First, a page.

Reading anxiety and the fear of letters
Plenty of dyslexics can empathize with reading anxiety, or a phobia related to reading. This anxiety is marked by a student’s avoidance of reading, feelings of dread when asked to read, and a general disbelief in her or his own ability to read.
Though dyscalculia is less well-known than dyslexia, there are significantly more articles and research available on math anxiety as compared to reading anxiety (see our article on math anxiety). A quick Google search for math anxiety will turn up plenty of hits, while the results for a similar search for reading anxiety veer off into anxiety conditions in general. (Scroll down to read more.)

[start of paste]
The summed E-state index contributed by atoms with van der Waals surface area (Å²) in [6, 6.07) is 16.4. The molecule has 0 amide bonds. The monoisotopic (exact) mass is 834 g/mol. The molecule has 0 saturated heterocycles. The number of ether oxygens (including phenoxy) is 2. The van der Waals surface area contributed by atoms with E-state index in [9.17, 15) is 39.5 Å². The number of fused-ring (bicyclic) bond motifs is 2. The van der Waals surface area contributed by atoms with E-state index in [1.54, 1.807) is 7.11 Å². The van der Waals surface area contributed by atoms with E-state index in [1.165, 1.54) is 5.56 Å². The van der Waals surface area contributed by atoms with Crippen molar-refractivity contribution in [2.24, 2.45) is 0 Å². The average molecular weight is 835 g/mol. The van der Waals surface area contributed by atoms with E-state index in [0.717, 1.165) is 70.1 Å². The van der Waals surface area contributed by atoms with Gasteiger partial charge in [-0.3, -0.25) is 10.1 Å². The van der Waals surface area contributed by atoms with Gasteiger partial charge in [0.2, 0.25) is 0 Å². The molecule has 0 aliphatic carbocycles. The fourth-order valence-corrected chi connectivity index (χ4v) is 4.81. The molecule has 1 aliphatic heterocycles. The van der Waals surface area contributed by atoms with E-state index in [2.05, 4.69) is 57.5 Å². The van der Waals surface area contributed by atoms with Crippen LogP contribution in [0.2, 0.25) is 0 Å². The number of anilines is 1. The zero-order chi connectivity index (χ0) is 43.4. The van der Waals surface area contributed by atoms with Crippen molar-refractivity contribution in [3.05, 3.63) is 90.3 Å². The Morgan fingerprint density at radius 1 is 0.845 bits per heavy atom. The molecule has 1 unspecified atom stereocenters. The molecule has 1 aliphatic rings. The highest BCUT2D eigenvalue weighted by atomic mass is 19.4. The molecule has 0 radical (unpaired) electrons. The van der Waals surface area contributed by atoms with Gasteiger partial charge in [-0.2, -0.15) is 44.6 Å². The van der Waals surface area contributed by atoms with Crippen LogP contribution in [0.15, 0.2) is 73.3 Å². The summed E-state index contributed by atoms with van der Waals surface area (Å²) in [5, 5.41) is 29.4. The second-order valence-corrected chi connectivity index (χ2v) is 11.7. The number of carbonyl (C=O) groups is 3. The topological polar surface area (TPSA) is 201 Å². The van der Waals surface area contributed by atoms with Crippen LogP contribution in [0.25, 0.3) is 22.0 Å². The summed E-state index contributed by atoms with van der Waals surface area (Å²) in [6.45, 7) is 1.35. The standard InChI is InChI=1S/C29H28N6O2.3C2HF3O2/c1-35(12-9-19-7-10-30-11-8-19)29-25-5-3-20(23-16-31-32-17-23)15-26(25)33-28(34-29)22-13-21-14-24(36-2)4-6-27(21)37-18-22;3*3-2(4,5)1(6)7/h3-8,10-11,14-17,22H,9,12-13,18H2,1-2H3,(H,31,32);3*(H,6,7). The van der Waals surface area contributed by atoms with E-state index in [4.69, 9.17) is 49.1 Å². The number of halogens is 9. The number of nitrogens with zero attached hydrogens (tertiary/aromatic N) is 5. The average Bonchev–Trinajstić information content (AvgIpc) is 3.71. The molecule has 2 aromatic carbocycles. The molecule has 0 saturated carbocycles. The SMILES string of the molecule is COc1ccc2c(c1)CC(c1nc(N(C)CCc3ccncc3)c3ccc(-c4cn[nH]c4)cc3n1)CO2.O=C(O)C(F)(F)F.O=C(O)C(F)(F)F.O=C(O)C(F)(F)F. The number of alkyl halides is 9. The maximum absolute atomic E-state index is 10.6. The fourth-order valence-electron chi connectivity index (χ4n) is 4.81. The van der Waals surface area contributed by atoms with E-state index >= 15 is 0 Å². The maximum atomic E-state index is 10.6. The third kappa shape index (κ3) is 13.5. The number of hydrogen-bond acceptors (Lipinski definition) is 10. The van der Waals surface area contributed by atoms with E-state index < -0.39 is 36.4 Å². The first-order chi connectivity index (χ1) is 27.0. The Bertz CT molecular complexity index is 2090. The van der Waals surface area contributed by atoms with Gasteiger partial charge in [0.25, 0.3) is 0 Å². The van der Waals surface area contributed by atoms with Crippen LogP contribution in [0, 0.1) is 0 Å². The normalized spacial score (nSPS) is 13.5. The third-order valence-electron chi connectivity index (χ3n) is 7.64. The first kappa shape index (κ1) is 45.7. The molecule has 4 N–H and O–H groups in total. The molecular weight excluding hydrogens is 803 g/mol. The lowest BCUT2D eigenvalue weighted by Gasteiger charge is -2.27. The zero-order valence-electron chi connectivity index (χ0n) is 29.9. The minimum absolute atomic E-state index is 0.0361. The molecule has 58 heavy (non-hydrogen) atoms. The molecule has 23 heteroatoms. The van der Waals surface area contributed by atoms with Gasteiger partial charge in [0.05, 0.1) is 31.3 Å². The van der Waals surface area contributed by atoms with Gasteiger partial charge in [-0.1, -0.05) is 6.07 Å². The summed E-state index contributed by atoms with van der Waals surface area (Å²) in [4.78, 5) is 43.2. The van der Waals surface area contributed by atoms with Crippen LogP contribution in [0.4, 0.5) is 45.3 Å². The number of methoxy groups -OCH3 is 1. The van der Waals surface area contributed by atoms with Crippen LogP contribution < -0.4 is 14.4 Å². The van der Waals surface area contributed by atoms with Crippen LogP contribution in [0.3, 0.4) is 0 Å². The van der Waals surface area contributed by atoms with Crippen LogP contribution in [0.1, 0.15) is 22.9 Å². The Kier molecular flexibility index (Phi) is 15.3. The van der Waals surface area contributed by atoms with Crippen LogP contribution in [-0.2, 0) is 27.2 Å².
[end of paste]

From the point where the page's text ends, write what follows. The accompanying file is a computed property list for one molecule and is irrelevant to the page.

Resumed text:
Different factors could effect the onset of reading anxiety. As children are expected to attain literacy skills at ever younger ages and ever earlier points in their educational careers, pressure on both students and teachers mounts. A child who is developmentally simply not ready to read may be made to feel inadequate when he or she cannot meet reading requirements that would pose no problem in another year’s time.
There is also no doubt that learning disabilities such as dyslexia can result in a child having a fear of reading and of letters, especially if there is a lack of diagnosis and intervention. How sad that children come to associate books with fear and shame, instead of exploration, imagination, and learning.Posted by Rebekkah Laeuchli | 0 comments